By Laura Heuston
Inspired by Franz Kafka’s Metamorphosis, The Becoming positions us to view this famed story from the women’s point of view, in the modern time. Instead of a cockroach, we have an eco-terrorist. Instead of he being the protagonist, his sister Greta leads the show. And everyone around them are too distracted by their own lesser concerns to see what is really going on.
Greta (Sarah Maguire) wants to undergo a transformation into kindness, with a desire to abandon her education for the sake of raising children- who will be their own individuals- and give them the gift of love provided by her own parents, but better. The original Greta of course wants to continue her education, with both pieces presenting a female character subverting the expected norm of the time. However, for both Gretas, these goals are forgone due to her brother Gregor’s (Patrick Holman) transformation. He emerges from his room, donned in huge insect like glasses, cameo, and with a beard grown overnight- along with something much more sinister. Crimes have been committed, and more are on the way, each becoming more extreme and cruel. He seems to have decided that love of anything but the planet is no longer worthwhile- shocking and terrifying his entire family.
We only see the extremist however Greta knows someone else, and this is the crux of the female perspective on this well known story. She is horrified by her brother, but her love never seems to waiver. She wants to save him from himself, but can’t break out of others’ perception of her as a young girl, not worth listening to. Maguire’s performance of the knowledgeable but ignored young woman starts stilted, especially in the opening monologue, however I have to admit that a monologue about breakfast is hard to convey deep character through. Nevertheless we come to sympathise with her more than anyone else by far, which is a credible achievement from Maguire as- aside from the fact that she acts as a foil for Gregor- she does not seem to be a particularly likeable (or despair inducing, as is more common in absurdism) character.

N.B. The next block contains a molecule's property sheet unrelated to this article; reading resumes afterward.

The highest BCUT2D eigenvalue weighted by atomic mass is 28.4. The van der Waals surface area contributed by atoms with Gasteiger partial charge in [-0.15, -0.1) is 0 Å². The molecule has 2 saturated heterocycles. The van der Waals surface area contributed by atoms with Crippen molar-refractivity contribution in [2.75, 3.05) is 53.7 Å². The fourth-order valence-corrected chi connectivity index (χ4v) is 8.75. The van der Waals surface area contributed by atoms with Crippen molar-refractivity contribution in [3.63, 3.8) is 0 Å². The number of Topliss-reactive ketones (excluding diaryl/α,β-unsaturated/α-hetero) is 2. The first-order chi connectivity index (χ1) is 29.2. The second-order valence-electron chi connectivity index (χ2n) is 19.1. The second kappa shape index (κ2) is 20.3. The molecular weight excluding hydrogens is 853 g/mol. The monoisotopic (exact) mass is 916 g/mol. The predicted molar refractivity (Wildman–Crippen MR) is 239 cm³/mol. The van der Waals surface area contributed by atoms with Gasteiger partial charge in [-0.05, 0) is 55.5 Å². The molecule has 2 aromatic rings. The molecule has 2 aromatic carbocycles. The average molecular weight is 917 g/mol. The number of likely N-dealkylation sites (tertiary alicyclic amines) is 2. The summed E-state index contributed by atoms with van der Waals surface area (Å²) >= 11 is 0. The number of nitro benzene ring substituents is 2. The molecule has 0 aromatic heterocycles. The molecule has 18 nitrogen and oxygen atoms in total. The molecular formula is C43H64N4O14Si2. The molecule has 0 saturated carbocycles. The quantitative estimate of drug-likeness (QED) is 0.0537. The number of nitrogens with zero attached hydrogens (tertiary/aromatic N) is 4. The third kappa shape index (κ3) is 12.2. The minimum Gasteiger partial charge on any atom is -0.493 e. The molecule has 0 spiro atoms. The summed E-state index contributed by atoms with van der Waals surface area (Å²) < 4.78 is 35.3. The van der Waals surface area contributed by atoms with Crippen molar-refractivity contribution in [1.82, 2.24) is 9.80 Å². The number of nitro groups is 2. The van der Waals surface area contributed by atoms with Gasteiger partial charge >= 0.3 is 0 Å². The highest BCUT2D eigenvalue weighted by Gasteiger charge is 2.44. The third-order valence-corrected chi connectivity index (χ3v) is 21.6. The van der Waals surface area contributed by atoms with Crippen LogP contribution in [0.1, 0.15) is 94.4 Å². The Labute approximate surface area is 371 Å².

Gregor presents as a metaphor for the planet itself. He is clearly indicating what is going to happen, however those involved are too distracted or scared to truly understand him. Until it is too late of course. His parents are unfocused, his sister does not have the capacity to stop him, and those who might be able to help don’t even know what is happening. Ignorance (willful or not) regarding the issue of climate change and how to respond to it will potentially be the end of us all. The existential relevance this play is hard to miss. Playwright Katie Pollock has created a representation of the planet that is truly terrifying, and equally hateful. Holman allows us to see the logic of this character, playing him with an admirable level of subtlety without shying away from that fact he is awful in the extreme- but then again, why should the planet care about us, when we have violated it to such an extent?
This performance effectively raises the question as to whether saving the planet is possible without violent revolution, and leaves the audience to sit in the conflict of potentially harming innocents in order to save the entire population. Are we worth saving if that’s what we’re willing to do? Does worth even come into it; or is it more a question of whether you want to live or die? Do we have to choose between loving and saving? If you’re interested in confronting existential environmentalism through the lens of characters trapped in their own worlds and unable to see what is happening in front of them, this is the show for you. The strength of this show is the concepts it explores, so come for these before anything else.
All opinions and thoughts expressed within reviews on Theatre Travels are those of the writer and not of the company at large.